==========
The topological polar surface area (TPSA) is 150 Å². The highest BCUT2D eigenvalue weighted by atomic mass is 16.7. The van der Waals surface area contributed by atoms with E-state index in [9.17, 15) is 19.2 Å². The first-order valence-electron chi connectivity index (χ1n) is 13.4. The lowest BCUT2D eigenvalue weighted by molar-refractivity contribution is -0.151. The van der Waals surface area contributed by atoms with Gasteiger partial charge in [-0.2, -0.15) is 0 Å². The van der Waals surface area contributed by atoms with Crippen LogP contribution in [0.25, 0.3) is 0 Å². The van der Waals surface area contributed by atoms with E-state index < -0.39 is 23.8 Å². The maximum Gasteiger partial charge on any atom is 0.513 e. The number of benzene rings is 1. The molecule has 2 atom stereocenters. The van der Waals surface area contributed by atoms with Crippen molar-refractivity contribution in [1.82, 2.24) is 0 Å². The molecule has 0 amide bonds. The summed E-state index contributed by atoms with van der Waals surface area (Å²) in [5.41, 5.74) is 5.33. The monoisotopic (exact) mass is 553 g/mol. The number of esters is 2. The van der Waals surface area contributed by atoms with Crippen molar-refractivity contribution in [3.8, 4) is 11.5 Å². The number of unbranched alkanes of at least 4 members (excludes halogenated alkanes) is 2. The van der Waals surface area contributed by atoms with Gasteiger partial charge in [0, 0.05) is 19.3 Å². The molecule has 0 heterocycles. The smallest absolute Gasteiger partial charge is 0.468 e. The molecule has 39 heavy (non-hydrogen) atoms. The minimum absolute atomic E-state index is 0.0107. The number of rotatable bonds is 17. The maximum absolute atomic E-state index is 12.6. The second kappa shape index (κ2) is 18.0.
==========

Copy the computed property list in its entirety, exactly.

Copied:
The topological polar surface area (TPSA) is 150 Å². The highest BCUT2D eigenvalue weighted by atomic mass is 16.7. The van der Waals surface area contributed by atoms with E-state index in [9.17, 15) is 19.2 Å². The first-order valence-electron chi connectivity index (χ1n) is 13.4. The lowest BCUT2D eigenvalue weighted by molar-refractivity contribution is -0.151. The van der Waals surface area contributed by atoms with Gasteiger partial charge in [-0.2, -0.15) is 0 Å². The van der Waals surface area contributed by atoms with Crippen LogP contribution in [0.25, 0.3) is 0 Å². The van der Waals surface area contributed by atoms with E-state index < -0.39 is 23.8 Å². The maximum Gasteiger partial charge on any atom is 0.513 e. The number of benzene rings is 1. The molecule has 2 atom stereocenters. The van der Waals surface area contributed by atoms with Crippen molar-refractivity contribution in [1.82, 2.24) is 0 Å². The molecule has 0 amide bonds. The summed E-state index contributed by atoms with van der Waals surface area (Å²) in [5.41, 5.74) is 5.33. The monoisotopic (exact) mass is 553 g/mol. The number of esters is 2. The van der Waals surface area contributed by atoms with Crippen molar-refractivity contribution in [3.8, 4) is 11.5 Å². The number of unbranched alkanes of at least 4 members (excludes halogenated alkanes) is 2. The van der Waals surface area contributed by atoms with Gasteiger partial charge in [0, 0.05) is 19.3 Å². The molecule has 0 heterocycles. The smallest absolute Gasteiger partial charge is 0.468 e. The molecule has 39 heavy (non-hydrogen) atoms. The minimum absolute atomic E-state index is 0.0107. The number of rotatable bonds is 17. The maximum absolute atomic E-state index is 12.6. The second kappa shape index (κ2) is 18.0.